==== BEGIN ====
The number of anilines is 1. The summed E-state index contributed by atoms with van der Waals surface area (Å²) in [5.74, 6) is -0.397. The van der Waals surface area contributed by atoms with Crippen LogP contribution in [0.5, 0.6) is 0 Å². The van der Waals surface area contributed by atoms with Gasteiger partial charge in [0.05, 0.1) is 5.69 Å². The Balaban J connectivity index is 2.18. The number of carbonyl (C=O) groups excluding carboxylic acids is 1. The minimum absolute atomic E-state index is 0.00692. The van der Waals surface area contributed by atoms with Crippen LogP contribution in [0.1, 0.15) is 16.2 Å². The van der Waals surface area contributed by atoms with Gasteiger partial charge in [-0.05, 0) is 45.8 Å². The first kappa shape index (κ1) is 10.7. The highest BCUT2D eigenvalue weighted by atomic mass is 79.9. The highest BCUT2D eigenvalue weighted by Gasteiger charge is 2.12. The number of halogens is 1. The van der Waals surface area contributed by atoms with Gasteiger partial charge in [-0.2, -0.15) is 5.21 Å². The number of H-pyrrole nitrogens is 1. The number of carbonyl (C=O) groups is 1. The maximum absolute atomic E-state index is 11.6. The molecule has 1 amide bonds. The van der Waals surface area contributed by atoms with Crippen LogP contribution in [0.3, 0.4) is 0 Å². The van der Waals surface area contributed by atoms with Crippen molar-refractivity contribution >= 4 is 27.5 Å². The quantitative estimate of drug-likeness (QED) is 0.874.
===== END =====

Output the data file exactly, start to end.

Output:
The number of anilines is 1. The summed E-state index contributed by atoms with van der Waals surface area (Å²) in [5.74, 6) is -0.397. The van der Waals surface area contributed by atoms with Crippen LogP contribution in [0.5, 0.6) is 0 Å². The van der Waals surface area contributed by atoms with Gasteiger partial charge in [0.05, 0.1) is 5.69 Å². The Balaban J connectivity index is 2.18. The number of carbonyl (C=O) groups excluding carboxylic acids is 1. The minimum absolute atomic E-state index is 0.00692. The van der Waals surface area contributed by atoms with Crippen LogP contribution in [0.1, 0.15) is 16.2 Å². The van der Waals surface area contributed by atoms with Gasteiger partial charge in [-0.05, 0) is 45.8 Å². The first kappa shape index (κ1) is 10.7. The highest BCUT2D eigenvalue weighted by atomic mass is 79.9. The highest BCUT2D eigenvalue weighted by Gasteiger charge is 2.12. The number of halogens is 1. The van der Waals surface area contributed by atoms with Gasteiger partial charge in [-0.2, -0.15) is 5.21 Å². The number of H-pyrrole nitrogens is 1. The number of carbonyl (C=O) groups is 1. The maximum absolute atomic E-state index is 11.6. The molecule has 1 amide bonds. The van der Waals surface area contributed by atoms with Crippen LogP contribution in [0.3, 0.4) is 0 Å². The van der Waals surface area contributed by atoms with Crippen molar-refractivity contribution >= 4 is 27.5 Å². The quantitative estimate of drug-likeness (QED) is 0.874.